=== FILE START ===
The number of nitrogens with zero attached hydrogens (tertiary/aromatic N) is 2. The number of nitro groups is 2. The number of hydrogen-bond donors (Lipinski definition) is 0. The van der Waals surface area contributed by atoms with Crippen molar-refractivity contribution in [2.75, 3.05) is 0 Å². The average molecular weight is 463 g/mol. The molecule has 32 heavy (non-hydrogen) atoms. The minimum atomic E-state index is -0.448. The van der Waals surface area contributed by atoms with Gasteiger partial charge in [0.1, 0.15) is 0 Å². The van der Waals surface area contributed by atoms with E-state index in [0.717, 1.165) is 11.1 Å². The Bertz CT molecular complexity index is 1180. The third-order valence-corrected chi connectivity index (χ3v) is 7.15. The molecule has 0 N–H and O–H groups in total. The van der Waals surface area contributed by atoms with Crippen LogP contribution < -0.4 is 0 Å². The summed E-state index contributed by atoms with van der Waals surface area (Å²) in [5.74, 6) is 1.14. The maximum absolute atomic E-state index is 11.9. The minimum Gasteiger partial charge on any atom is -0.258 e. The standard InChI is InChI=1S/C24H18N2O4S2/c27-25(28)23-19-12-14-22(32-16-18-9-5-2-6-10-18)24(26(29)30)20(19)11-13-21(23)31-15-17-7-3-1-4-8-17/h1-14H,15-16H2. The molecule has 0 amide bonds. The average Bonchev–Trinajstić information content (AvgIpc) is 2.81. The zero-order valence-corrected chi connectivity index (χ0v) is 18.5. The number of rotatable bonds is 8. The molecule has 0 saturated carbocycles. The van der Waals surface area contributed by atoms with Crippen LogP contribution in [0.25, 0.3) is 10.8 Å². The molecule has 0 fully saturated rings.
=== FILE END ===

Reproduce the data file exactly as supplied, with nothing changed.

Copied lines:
The number of nitrogens with zero attached hydrogens (tertiary/aromatic N) is 2. The number of nitro groups is 2. The number of hydrogen-bond donors (Lipinski definition) is 0. The van der Waals surface area contributed by atoms with Crippen molar-refractivity contribution in [2.75, 3.05) is 0 Å². The average molecular weight is 463 g/mol. The molecule has 32 heavy (non-hydrogen) atoms. The minimum atomic E-state index is -0.448. The van der Waals surface area contributed by atoms with Gasteiger partial charge in [0.1, 0.15) is 0 Å². The van der Waals surface area contributed by atoms with E-state index in [0.717, 1.165) is 11.1 Å². The Bertz CT molecular complexity index is 1180. The third-order valence-corrected chi connectivity index (χ3v) is 7.15. The molecule has 0 N–H and O–H groups in total. The van der Waals surface area contributed by atoms with Crippen LogP contribution < -0.4 is 0 Å². The summed E-state index contributed by atoms with van der Waals surface area (Å²) in [5.74, 6) is 1.14. The maximum absolute atomic E-state index is 11.9. The minimum Gasteiger partial charge on any atom is -0.258 e. The standard InChI is InChI=1S/C24H18N2O4S2/c27-25(28)23-19-12-14-22(32-16-18-9-5-2-6-10-18)24(26(29)30)20(19)11-13-21(23)31-15-17-7-3-1-4-8-17/h1-14H,15-16H2. The molecule has 0 amide bonds. The average Bonchev–Trinajstić information content (AvgIpc) is 2.81. The zero-order valence-corrected chi connectivity index (χ0v) is 18.5. The number of rotatable bonds is 8. The molecule has 0 saturated carbocycles. The van der Waals surface area contributed by atoms with Crippen LogP contribution in [0.25, 0.3) is 10.8 Å². The molecule has 0 fully saturated rings.